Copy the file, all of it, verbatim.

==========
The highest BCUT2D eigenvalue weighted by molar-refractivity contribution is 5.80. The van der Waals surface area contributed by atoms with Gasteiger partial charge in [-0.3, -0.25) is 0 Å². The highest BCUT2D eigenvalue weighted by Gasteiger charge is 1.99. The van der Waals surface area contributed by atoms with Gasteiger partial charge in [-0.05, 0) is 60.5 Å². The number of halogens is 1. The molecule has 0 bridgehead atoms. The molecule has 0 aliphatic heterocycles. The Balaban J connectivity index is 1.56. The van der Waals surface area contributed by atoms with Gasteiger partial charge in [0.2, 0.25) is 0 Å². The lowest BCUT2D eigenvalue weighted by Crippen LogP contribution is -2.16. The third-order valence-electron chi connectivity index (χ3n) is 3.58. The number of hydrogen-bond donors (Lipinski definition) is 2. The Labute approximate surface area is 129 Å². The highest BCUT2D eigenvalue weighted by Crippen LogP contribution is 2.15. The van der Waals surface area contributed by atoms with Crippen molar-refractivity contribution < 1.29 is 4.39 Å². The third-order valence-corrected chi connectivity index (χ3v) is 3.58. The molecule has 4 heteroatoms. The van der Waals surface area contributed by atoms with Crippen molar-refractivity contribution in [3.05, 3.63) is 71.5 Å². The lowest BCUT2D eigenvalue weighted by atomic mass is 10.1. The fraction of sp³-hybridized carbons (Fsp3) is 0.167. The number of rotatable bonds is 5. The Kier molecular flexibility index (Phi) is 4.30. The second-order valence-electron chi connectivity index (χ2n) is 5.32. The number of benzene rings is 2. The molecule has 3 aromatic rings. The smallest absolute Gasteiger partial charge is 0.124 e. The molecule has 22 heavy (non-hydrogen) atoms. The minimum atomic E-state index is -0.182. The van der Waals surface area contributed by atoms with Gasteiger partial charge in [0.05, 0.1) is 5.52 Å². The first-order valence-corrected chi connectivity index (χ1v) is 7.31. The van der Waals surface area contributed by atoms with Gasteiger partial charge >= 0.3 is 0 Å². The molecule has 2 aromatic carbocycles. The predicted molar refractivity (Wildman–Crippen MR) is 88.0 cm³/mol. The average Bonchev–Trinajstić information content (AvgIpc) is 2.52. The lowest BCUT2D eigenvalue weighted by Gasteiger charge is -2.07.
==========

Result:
The highest BCUT2D eigenvalue weighted by molar-refractivity contribution is 5.80. The van der Waals surface area contributed by atoms with Gasteiger partial charge in [-0.3, -0.25) is 0 Å². The highest BCUT2D eigenvalue weighted by Gasteiger charge is 1.99. The van der Waals surface area contributed by atoms with Gasteiger partial charge in [-0.05, 0) is 60.5 Å². The number of halogens is 1. The molecule has 0 bridgehead atoms. The molecule has 0 aliphatic heterocycles. The Balaban J connectivity index is 1.56. The van der Waals surface area contributed by atoms with Gasteiger partial charge in [0.2, 0.25) is 0 Å². The lowest BCUT2D eigenvalue weighted by Crippen LogP contribution is -2.16. The third-order valence-electron chi connectivity index (χ3n) is 3.58. The number of hydrogen-bond donors (Lipinski definition) is 2. The Labute approximate surface area is 129 Å². The highest BCUT2D eigenvalue weighted by Crippen LogP contribution is 2.15. The van der Waals surface area contributed by atoms with Crippen molar-refractivity contribution < 1.29 is 4.39 Å². The third-order valence-corrected chi connectivity index (χ3v) is 3.58. The molecule has 4 heteroatoms. The van der Waals surface area contributed by atoms with Crippen molar-refractivity contribution in [3.05, 3.63) is 71.5 Å². The lowest BCUT2D eigenvalue weighted by atomic mass is 10.1. The fraction of sp³-hybridized carbons (Fsp3) is 0.167. The number of rotatable bonds is 5. The Kier molecular flexibility index (Phi) is 4.30. The second-order valence-electron chi connectivity index (χ2n) is 5.32. The number of benzene rings is 2. The molecule has 3 aromatic rings. The smallest absolute Gasteiger partial charge is 0.124 e. The molecule has 22 heavy (non-hydrogen) atoms. The minimum atomic E-state index is -0.182. The van der Waals surface area contributed by atoms with Gasteiger partial charge in [0.05, 0.1) is 5.52 Å². The first-order valence-corrected chi connectivity index (χ1v) is 7.31. The van der Waals surface area contributed by atoms with Gasteiger partial charge >= 0.3 is 0 Å². The molecule has 2 aromatic carbocycles. The predicted molar refractivity (Wildman–Crippen MR) is 88.0 cm³/mol. The average Bonchev–Trinajstić information content (AvgIpc) is 2.52. The lowest BCUT2D eigenvalue weighted by Gasteiger charge is -2.07.